Neighbors assess damage caused by Christmas Eve storms

JACKSONVILLE, Florida. – It was an unhappy Christmas morning for hundreds of families in Northeast Florida who woke up without power after storms swept the area on Thursday night, leaving a trail of felled trees and transmission lines and damage to people’s property.

Neighbors were taking stock of their surroundings and picking up parts early Friday morning, while utility teams assessed the damage and worked to restore power to homes and businesses affected by outages across Jacksonville and its neighboring counties.

Some of the most significant damage can be found in the Nature’s Walk subdivision in the Mandarin neighborhood, where a tree fell on the roof of a home. The owner of the house, Rick Blyar, said he was inside when the wind picked up, making him run for cover.


RELATED: Damage and power outages reported after Christmas Eve storms

“It looked like a tornado,” he recalled. “So, I went to a bathtub. Then it seemed to die. I left and at the same time that I was leaving, my neighbors were leaving to find out what was going on and we saw it. “

With that, Blyar was referring to the huge tree trunk resting on its roof. He said the winds were so strong that he never heard the collision. Fortunately for him, the damage was minimal, as the uprooted tree landed on a support beam, which absorbed most of the impact.

His home was not the only victim. Not far away, another tree fell in a trailer, although there was no one inside. Damage reports spread around the area filtered in the News4Jax newsroom as the storms subsided, including a video clip showing what appeared to be a transformer on fire along Claire Lane.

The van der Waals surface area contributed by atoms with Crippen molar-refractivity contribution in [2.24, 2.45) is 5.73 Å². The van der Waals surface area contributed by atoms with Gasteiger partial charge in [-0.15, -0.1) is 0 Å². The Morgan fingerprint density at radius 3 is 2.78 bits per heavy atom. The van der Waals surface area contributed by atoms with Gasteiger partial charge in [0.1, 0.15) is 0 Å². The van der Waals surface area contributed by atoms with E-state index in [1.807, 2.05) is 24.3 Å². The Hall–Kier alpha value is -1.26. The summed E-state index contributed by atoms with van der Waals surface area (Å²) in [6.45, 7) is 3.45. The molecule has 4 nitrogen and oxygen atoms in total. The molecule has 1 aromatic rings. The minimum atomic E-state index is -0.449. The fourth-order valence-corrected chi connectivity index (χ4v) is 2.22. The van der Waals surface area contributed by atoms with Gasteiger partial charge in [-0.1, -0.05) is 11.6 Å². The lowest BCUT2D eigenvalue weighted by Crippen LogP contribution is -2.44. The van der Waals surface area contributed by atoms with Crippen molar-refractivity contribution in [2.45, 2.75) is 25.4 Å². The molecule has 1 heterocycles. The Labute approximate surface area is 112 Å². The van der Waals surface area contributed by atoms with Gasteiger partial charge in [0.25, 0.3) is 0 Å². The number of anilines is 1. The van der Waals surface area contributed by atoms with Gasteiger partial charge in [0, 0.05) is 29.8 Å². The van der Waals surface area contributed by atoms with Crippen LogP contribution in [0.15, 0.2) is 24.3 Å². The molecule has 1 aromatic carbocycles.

Across town, in the Dinsmore neighborhood, strong winds destroyed Deborah Dempsey’s backyard, knocked over a nearby fence, and raised the top of her neighbor’s chimney. His home was one of three in the Waterbrook Falls subdivision with visible damage from the storm.

Storm damage in the Dinsmore neighborhood.

Dempsey told News4Jax that he was preparing dinner for his family when hell started. She is grateful that no one was hurt.

“We heard a hissing sound,” she said. “And after a while, glass and everything started to splash and the water came in here and destroyed everything outside. We didn’t know if it was over or what, because it all happened so fast. “

Further inland, Columbia County residents also felt the fury of the storms. Jerry Norenberg was about to sit down to eat with his roommates in Lake City when Christmas Eve dinner was interrupted by what looked like a vehicle coming into his home. It was not a car, but a tree.

“I took a step out of the kitchen and the next thing you know, it looked like a car passed by the house,” said Norenberg. “It shook me, I turned around and realized that there was a tree going through the house.”

Norenberg said he and his roommates had to leave immediately. They saved what they could, but made plans to stay with friends until they found out what to do next.

Photo shared by Jerry N.
Photo shared by Jerry N.

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